Oh, and yet another thing: you can also choose to foster-to-adopt. That way you can test the waters with your new dog and if it proves too much to handle, you can find an adopter.
 

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30% of shelter dogs are purebred, so if you're looking for a certain breed, then a shelter is still ideal. Though, you cannot determine a dogs' personality through its breed. Look on petfinder, there are plenty (way to many) purebred pups in shelters. You may want an adult dog, though, so you can see its fully developed personality..Good luck in finding a dog.
 

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Working in rescue, with the economy the way it is, we get dogs of every age. If you really want a breed specific dog, that might be the way to go.
 

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The last few posters are talking about going with a specific breed in mind, and I have to interject that I think that's exactly how a lot of people get into trouble.
When people who adopt a dog see the breed and not the individual dog, they make mistakes. They lose some of their objectivity, and they fail to see the dog for who s/he really is. I think looking for and testing traits in a particular dog is infinitely more important.

Also, I have to say that at shelters the purebred dogs are often less stable (in my experience) than the mutts. Think about it: most of the purebred dogs that end up at shelters are from puppy mills and can have serious congenital defects, both physical and behavioral. (Not all of them do -- but it's more likely.) Whereas the mutts are usually bred from family dogs and are a more often stable.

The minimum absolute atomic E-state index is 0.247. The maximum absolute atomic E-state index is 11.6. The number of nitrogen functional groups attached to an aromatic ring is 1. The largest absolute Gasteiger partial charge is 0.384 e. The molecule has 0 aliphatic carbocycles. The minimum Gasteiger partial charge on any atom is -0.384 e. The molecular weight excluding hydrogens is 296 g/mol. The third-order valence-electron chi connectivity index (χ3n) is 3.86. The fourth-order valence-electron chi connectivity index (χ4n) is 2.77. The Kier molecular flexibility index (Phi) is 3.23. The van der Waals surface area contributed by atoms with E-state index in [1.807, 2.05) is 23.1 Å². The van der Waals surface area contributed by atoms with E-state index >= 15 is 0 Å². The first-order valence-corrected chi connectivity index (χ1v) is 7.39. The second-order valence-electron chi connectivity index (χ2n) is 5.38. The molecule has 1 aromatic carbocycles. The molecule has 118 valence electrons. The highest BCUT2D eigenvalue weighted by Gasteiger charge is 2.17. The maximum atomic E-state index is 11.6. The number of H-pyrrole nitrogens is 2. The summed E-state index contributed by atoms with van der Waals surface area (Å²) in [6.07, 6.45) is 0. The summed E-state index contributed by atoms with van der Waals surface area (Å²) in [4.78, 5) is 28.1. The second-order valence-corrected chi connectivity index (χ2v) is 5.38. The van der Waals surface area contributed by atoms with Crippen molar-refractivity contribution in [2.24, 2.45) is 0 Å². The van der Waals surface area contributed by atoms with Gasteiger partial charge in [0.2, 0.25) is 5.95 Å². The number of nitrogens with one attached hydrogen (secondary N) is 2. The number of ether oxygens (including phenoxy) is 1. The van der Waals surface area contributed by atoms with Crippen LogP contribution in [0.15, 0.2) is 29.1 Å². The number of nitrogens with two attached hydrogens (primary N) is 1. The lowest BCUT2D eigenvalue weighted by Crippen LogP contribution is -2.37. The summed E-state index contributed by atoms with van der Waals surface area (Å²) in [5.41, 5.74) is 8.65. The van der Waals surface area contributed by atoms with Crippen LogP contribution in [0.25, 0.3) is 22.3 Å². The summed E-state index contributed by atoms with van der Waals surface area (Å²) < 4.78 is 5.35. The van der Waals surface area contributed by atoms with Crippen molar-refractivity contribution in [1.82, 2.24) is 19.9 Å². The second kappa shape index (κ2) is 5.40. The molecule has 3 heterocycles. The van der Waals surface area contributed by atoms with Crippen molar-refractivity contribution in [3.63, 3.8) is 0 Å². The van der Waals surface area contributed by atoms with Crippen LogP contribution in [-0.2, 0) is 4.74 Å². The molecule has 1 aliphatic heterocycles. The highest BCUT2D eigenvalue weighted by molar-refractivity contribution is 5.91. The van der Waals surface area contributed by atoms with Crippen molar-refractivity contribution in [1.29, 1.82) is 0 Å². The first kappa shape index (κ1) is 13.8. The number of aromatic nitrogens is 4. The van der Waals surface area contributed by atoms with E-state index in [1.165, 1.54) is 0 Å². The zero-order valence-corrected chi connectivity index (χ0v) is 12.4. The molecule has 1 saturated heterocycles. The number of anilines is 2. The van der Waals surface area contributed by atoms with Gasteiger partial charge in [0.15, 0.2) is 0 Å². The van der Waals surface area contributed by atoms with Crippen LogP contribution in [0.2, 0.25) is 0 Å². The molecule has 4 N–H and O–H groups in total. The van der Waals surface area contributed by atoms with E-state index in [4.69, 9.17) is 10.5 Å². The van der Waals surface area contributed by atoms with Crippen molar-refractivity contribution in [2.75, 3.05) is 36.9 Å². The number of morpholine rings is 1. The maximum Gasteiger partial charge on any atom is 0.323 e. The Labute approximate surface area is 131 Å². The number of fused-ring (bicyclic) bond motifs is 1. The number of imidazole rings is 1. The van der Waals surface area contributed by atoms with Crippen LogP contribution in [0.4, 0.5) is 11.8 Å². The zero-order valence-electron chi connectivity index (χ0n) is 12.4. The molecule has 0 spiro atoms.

But I want to reiterate: these are generalizations, and like all generalizations they're not always true. That's exactly why people should go to shelters and judge the dog for who they are (ie, the traits they exhibit), not for what breed they belong to.
 

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Every dog is different. I have three dogs (2 were rescues).
The small dogs I have.. I have more problems with them then I do the bigger dog. I just adopted him about 5 months ago and he is between 2-3 years old. He is the best dog ever!! The little dog I adopted had soo many problems etc. with bite inhibition she truely was crazy when we first got her. so it really does depend on the dog not specifically the breed.

I know dogs that are darker in colour are often overlooked due to their colour and they can be super sweet!!
 

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Just another add-on to what everyone else has said:

If you live in an area with more than one shelter within driving distance, try to find a smaller shelter with few employees/volunteers rather than a large one. There you have a better chance of finding out more about the dog's history and temperament because the employees/volunteers have spent lots of 1-on-1 time with each dog. In the most extreme cases, you might even find a shelter that is staffed by one person who knows everything there is to know about each animal.

Good luck in your search!